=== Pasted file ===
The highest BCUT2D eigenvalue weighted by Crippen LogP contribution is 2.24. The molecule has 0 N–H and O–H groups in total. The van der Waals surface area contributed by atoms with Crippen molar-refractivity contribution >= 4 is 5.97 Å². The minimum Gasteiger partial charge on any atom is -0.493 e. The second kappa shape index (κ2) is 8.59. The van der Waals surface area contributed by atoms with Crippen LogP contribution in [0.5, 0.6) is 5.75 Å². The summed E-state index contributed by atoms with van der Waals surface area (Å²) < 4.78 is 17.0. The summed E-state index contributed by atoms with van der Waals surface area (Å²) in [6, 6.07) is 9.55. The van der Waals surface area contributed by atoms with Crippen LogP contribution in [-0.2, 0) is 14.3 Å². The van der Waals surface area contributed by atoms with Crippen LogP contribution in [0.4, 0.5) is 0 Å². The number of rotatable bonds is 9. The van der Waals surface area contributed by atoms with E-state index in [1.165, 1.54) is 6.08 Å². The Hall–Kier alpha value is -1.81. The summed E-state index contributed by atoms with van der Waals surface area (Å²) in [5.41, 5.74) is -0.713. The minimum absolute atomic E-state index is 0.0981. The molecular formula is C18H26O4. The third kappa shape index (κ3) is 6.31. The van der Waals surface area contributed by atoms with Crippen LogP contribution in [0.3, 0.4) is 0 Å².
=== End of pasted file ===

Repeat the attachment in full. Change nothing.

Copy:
The highest BCUT2D eigenvalue weighted by Crippen LogP contribution is 2.24. The molecule has 0 N–H and O–H groups in total. The van der Waals surface area contributed by atoms with Crippen molar-refractivity contribution >= 4 is 5.97 Å². The minimum Gasteiger partial charge on any atom is -0.493 e. The second kappa shape index (κ2) is 8.59. The van der Waals surface area contributed by atoms with Crippen LogP contribution in [0.5, 0.6) is 5.75 Å². The summed E-state index contributed by atoms with van der Waals surface area (Å²) < 4.78 is 17.0. The summed E-state index contributed by atoms with van der Waals surface area (Å²) in [6, 6.07) is 9.55. The van der Waals surface area contributed by atoms with Crippen LogP contribution in [-0.2, 0) is 14.3 Å². The van der Waals surface area contributed by atoms with Crippen LogP contribution in [0.4, 0.5) is 0 Å². The number of rotatable bonds is 9. The van der Waals surface area contributed by atoms with E-state index in [1.165, 1.54) is 6.08 Å². The Hall–Kier alpha value is -1.81. The summed E-state index contributed by atoms with van der Waals surface area (Å²) in [5.41, 5.74) is -0.713. The minimum absolute atomic E-state index is 0.0981. The molecular formula is C18H26O4. The third kappa shape index (κ3) is 6.31. The van der Waals surface area contributed by atoms with Crippen LogP contribution in [0.3, 0.4) is 0 Å².